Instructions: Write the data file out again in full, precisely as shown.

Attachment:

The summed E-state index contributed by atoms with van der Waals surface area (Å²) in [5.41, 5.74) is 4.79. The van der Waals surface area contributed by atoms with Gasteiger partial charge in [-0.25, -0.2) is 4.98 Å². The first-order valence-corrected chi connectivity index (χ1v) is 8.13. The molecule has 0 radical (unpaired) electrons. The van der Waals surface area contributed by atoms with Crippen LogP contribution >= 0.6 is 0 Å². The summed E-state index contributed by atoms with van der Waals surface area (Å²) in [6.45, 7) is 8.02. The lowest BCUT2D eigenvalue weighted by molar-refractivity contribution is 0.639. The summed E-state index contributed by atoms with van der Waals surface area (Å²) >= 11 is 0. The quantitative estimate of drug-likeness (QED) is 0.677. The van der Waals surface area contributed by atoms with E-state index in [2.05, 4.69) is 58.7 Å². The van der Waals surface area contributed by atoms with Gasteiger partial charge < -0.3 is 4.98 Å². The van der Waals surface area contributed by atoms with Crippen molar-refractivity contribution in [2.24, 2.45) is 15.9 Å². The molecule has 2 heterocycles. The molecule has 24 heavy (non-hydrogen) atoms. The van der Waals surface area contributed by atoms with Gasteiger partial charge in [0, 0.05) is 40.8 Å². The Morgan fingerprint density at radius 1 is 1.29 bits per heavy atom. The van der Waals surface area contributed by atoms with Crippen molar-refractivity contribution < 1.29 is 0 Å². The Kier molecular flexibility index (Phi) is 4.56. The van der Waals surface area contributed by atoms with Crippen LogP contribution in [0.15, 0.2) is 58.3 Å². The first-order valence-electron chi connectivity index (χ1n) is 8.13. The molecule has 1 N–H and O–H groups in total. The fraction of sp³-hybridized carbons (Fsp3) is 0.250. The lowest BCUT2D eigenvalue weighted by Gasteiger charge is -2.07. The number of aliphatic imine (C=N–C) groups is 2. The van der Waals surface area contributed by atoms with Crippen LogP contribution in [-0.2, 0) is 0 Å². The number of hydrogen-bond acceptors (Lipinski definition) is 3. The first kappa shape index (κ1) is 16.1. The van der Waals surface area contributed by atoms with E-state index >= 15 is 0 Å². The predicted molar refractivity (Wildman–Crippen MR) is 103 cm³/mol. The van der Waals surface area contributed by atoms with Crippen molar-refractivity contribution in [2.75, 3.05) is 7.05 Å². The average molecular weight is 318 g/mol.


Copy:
The summed E-state index contributed by atoms with van der Waals surface area (Å²) in [5.41, 5.74) is 4.79. The van der Waals surface area contributed by atoms with Gasteiger partial charge in [-0.25, -0.2) is 4.98 Å². The first-order valence-corrected chi connectivity index (χ1v) is 8.13. The molecule has 0 radical (unpaired) electrons. The van der Waals surface area contributed by atoms with Crippen LogP contribution >= 0.6 is 0 Å². The summed E-state index contributed by atoms with van der Waals surface area (Å²) in [6.45, 7) is 8.02. The lowest BCUT2D eigenvalue weighted by molar-refractivity contribution is 0.639. The summed E-state index contributed by atoms with van der Waals surface area (Å²) >= 11 is 0. The quantitative estimate of drug-likeness (QED) is 0.677. The van der Waals surface area contributed by atoms with E-state index in [2.05, 4.69) is 58.7 Å². The van der Waals surface area contributed by atoms with Gasteiger partial charge < -0.3 is 4.98 Å². The van der Waals surface area contributed by atoms with Crippen molar-refractivity contribution in [2.24, 2.45) is 15.9 Å². The molecule has 2 heterocycles. The molecule has 24 heavy (non-hydrogen) atoms. The van der Waals surface area contributed by atoms with Gasteiger partial charge in [0, 0.05) is 40.8 Å². The Morgan fingerprint density at radius 1 is 1.29 bits per heavy atom. The van der Waals surface area contributed by atoms with Crippen molar-refractivity contribution < 1.29 is 0 Å². The Kier molecular flexibility index (Phi) is 4.56. The van der Waals surface area contributed by atoms with Crippen LogP contribution in [0.15, 0.2) is 58.3 Å². The first-order valence-electron chi connectivity index (χ1n) is 8.13. The molecule has 1 N–H and O–H groups in total. The fraction of sp³-hybridized carbons (Fsp3) is 0.250. The lowest BCUT2D eigenvalue weighted by Gasteiger charge is -2.07. The number of aliphatic imine (C=N–C) groups is 2. The van der Waals surface area contributed by atoms with Crippen LogP contribution in [-0.2, 0) is 0 Å². The number of hydrogen-bond acceptors (Lipinski definition) is 3. The first kappa shape index (κ1) is 16.1. The van der Waals surface area contributed by atoms with E-state index >= 15 is 0 Å². The predicted molar refractivity (Wildman–Crippen MR) is 103 cm³/mol. The van der Waals surface area contributed by atoms with Crippen molar-refractivity contribution in [2.75, 3.05) is 7.05 Å². The average molecular weight is 318 g/mol.